If Congress extends federal unemployment benefits as expected, out-of-work Arizonans might not get as much help as they’ve been receiving thus far. The HEALS Act, a Republican proposal in the U.S. Senate, would reduce the $600 weekly payment to $200. A Democratic proposal in the House, known as the HEROES Act, would maintain the $600 payments. 

Ducey was hopeful that negotiations will increase the $200 payments in the Republican plan.

“I’m hearing that they’re looking for some type of baseline. They’re looking at this nationally. Of course, my concern is 100% focused on Arizona. They have their challenges in front of them,” Ducey said. “The supplemental part to Arizona is what’s critical, and again, it’s a way to provide a social safety net that’s strong and stable as people transition and navigate through this.”

The governor’s weekly press conference came as Arizona’s COVID-19 numbers, which for weeks had been among the worst in the country, continued their decline. 

New infections plateaued and have steadily declined, though they’re still at a level that is universally considered to be unacceptably high. The number of Arizonans who are hospitalized with COVID, which peaked on July 13 at 3,517, has fallen for 11 of the past 12 days, and is now at 2,348, the lowest since June 24.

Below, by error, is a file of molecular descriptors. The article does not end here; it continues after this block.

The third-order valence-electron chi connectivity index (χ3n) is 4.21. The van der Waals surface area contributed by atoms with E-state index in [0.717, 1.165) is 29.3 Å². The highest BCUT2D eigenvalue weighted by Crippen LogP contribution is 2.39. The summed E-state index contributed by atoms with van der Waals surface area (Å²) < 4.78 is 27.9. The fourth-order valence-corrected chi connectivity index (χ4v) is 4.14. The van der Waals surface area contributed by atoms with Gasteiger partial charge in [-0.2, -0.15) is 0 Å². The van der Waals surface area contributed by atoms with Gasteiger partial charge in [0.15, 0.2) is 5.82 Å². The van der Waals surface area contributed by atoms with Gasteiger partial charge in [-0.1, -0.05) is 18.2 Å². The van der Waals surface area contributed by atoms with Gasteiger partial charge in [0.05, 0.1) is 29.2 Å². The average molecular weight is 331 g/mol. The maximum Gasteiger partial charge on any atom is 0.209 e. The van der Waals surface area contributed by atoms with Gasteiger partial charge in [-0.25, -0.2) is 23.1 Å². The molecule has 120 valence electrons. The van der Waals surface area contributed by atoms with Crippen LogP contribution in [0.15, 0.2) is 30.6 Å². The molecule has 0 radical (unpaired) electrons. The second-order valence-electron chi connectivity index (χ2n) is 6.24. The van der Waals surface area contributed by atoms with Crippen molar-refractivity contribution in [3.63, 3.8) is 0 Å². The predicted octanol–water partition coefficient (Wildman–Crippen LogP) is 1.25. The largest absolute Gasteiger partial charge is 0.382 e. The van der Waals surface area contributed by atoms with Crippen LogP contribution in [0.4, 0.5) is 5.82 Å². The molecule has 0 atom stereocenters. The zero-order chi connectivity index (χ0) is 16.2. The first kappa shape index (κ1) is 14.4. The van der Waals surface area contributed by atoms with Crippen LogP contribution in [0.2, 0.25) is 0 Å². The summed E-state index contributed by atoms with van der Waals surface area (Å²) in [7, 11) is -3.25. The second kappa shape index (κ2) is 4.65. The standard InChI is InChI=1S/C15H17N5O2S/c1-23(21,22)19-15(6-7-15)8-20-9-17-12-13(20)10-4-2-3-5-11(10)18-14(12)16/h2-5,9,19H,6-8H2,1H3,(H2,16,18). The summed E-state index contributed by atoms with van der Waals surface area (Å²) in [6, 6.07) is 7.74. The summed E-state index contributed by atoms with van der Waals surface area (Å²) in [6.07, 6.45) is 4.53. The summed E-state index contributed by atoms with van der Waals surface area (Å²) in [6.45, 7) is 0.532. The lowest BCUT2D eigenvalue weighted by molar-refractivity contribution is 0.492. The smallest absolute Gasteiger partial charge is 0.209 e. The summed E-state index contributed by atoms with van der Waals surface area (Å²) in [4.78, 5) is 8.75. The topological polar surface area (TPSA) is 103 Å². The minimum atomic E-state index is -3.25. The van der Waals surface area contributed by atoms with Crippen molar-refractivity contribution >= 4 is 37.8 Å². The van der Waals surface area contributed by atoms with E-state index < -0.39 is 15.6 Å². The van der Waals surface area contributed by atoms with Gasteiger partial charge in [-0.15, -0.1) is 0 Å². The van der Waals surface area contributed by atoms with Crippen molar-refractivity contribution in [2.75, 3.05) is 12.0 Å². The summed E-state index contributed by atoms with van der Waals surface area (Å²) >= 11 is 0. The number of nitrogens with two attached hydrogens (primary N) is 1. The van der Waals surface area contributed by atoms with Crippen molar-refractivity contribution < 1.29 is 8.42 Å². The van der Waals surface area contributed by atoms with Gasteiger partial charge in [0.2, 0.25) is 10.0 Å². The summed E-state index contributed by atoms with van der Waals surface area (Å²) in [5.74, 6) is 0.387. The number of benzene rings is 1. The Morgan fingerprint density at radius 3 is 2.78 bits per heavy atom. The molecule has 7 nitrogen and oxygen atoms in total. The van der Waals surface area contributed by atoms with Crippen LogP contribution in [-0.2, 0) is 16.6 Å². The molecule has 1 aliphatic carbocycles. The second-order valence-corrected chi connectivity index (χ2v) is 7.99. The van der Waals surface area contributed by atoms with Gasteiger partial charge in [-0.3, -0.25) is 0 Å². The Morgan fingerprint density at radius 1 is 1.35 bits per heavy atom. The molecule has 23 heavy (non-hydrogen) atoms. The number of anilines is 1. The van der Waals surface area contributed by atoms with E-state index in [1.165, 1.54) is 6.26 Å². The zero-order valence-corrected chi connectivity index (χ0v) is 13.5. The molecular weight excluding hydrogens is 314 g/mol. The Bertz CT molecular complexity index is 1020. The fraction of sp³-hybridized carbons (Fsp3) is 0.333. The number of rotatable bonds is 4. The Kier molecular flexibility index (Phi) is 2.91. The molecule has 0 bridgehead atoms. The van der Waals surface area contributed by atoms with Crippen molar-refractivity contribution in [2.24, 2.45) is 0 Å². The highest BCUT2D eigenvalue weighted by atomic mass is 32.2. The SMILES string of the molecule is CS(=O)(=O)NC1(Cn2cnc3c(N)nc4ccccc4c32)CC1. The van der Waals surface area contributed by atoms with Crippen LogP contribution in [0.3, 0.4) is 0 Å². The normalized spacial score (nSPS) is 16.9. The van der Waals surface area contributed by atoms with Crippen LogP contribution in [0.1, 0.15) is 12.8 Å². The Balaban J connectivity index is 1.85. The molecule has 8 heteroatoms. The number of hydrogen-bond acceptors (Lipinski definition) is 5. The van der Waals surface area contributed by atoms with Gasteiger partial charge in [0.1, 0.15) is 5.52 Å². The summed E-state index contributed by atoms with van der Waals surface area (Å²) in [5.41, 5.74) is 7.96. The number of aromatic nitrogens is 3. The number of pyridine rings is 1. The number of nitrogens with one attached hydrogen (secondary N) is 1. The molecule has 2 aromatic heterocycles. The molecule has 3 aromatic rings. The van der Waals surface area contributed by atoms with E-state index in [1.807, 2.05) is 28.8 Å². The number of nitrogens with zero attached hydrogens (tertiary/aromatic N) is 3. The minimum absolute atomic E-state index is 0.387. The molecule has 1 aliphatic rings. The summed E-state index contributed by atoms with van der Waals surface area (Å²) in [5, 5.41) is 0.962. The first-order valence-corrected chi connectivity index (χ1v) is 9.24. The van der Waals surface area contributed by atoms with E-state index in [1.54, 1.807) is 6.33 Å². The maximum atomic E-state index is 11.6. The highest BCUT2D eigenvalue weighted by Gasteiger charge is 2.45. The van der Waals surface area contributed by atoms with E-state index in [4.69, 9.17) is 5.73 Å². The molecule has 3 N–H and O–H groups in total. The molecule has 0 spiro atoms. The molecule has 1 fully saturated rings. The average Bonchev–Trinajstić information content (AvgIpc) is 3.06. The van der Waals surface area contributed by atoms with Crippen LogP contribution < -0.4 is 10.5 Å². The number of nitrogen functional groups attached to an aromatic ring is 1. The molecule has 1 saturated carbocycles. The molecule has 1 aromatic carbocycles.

“The surge capacity has not been necessary to date,” Ducey said, referring to the excess beds that hospitals across the state were preparing to put into use as hospitals saw the number of spare in-patient and intensive care unit beds dwindle to a dangerously low level.

Ducey also pointed to Arizona’s R-naught number, a figure that represents that average number of people that each person who is infected with COVID is likely to transmit the virus to. A month ago, that figure was 1.18. Now, it has dropped to .90, tied with Maine for the lowest in the U.S. 

Not all the numbers are improving. The state also notched its highest daily death total on Thursday since the start of the COVID crisis, with the Arizona Department of Health Services reporting 172 deaths from the virus. Many of those deaths are from previous days and will be reassigned to the appropriate day. Arizona’s highest daily death total so far is 80, set twice over the past month. 

Many of Arizona’s key COVID-19 indicators began falling two to three weeks after Ducey allowed cities and counties to enact ordinances requiring people to wear face masks in public, a measure that he had previously prohibited local governments from enacting. Shortly afterward, he ordered bars, gyms and several other types of businesses to close their doors to prevent the spread of the disease.

Ducey was tentatively optimistic on Thursday as he discussed the COVID-19 situation in Arizona, touting positive developments while warning people not to stop taking precautionary measures such as wearing masks, socially distancing, washing their hands frequently and staying home when possible.

“Where we are today is dramatically different than where we were just a few short weeks ago,” Ducey said. “We have more to do. But if we keep doing the simple things that we’ve been doing … you can see what a dramatic difference it’s meant in our state and how it’s protected lives and protected livelihoods.”